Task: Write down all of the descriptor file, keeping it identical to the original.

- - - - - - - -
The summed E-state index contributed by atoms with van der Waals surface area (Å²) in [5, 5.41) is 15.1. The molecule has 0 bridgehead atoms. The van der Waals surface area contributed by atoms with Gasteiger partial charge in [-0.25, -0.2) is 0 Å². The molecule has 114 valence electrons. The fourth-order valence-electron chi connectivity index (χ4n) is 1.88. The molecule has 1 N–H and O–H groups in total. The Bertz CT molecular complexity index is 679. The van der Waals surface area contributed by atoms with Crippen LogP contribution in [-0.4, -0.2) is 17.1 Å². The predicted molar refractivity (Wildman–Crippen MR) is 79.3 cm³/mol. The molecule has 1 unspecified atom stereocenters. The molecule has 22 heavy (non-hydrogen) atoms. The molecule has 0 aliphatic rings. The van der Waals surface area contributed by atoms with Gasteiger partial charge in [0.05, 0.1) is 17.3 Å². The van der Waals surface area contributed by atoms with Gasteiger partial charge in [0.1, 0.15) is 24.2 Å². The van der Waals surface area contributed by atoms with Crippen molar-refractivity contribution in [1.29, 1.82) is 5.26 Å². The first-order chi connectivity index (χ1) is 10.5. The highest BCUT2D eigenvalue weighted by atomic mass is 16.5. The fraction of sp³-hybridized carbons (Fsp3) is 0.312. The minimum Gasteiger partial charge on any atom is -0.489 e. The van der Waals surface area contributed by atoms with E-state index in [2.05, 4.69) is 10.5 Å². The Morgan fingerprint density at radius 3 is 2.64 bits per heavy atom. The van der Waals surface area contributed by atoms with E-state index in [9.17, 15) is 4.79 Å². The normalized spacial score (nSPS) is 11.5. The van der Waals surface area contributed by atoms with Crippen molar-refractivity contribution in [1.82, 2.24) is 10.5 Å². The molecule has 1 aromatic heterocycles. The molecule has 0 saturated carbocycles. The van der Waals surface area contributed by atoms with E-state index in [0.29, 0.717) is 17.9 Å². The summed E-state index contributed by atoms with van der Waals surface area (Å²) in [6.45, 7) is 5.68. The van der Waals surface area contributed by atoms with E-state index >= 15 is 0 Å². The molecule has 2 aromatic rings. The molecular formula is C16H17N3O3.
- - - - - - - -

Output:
The summed E-state index contributed by atoms with van der Waals surface area (Å²) in [5, 5.41) is 15.1. The molecule has 0 bridgehead atoms. The van der Waals surface area contributed by atoms with Gasteiger partial charge in [-0.25, -0.2) is 0 Å². The molecule has 114 valence electrons. The fourth-order valence-electron chi connectivity index (χ4n) is 1.88. The molecule has 1 N–H and O–H groups in total. The Bertz CT molecular complexity index is 679. The van der Waals surface area contributed by atoms with Crippen LogP contribution in [-0.4, -0.2) is 17.1 Å². The predicted molar refractivity (Wildman–Crippen MR) is 79.3 cm³/mol. The molecule has 1 unspecified atom stereocenters. The molecule has 22 heavy (non-hydrogen) atoms. The molecule has 0 aliphatic rings. The van der Waals surface area contributed by atoms with Gasteiger partial charge in [0.05, 0.1) is 17.3 Å². The van der Waals surface area contributed by atoms with Gasteiger partial charge in [0.1, 0.15) is 24.2 Å². The van der Waals surface area contributed by atoms with Crippen molar-refractivity contribution in [1.29, 1.82) is 5.26 Å². The first-order chi connectivity index (χ1) is 10.5. The highest BCUT2D eigenvalue weighted by atomic mass is 16.5. The fraction of sp³-hybridized carbons (Fsp3) is 0.312. The minimum Gasteiger partial charge on any atom is -0.489 e. The van der Waals surface area contributed by atoms with E-state index in [2.05, 4.69) is 10.5 Å². The Morgan fingerprint density at radius 3 is 2.64 bits per heavy atom. The van der Waals surface area contributed by atoms with E-state index in [9.17, 15) is 4.79 Å². The normalized spacial score (nSPS) is 11.5. The van der Waals surface area contributed by atoms with Crippen molar-refractivity contribution in [1.82, 2.24) is 10.5 Å². The molecule has 1 aromatic heterocycles. The molecule has 0 saturated carbocycles. The van der Waals surface area contributed by atoms with E-state index in [0.29, 0.717) is 17.9 Å². The summed E-state index contributed by atoms with van der Waals surface area (Å²) in [6.45, 7) is 5.68. The van der Waals surface area contributed by atoms with E-state index >= 15 is 0 Å². The molecule has 2 aromatic rings. The molecular formula is C16H17N3O3.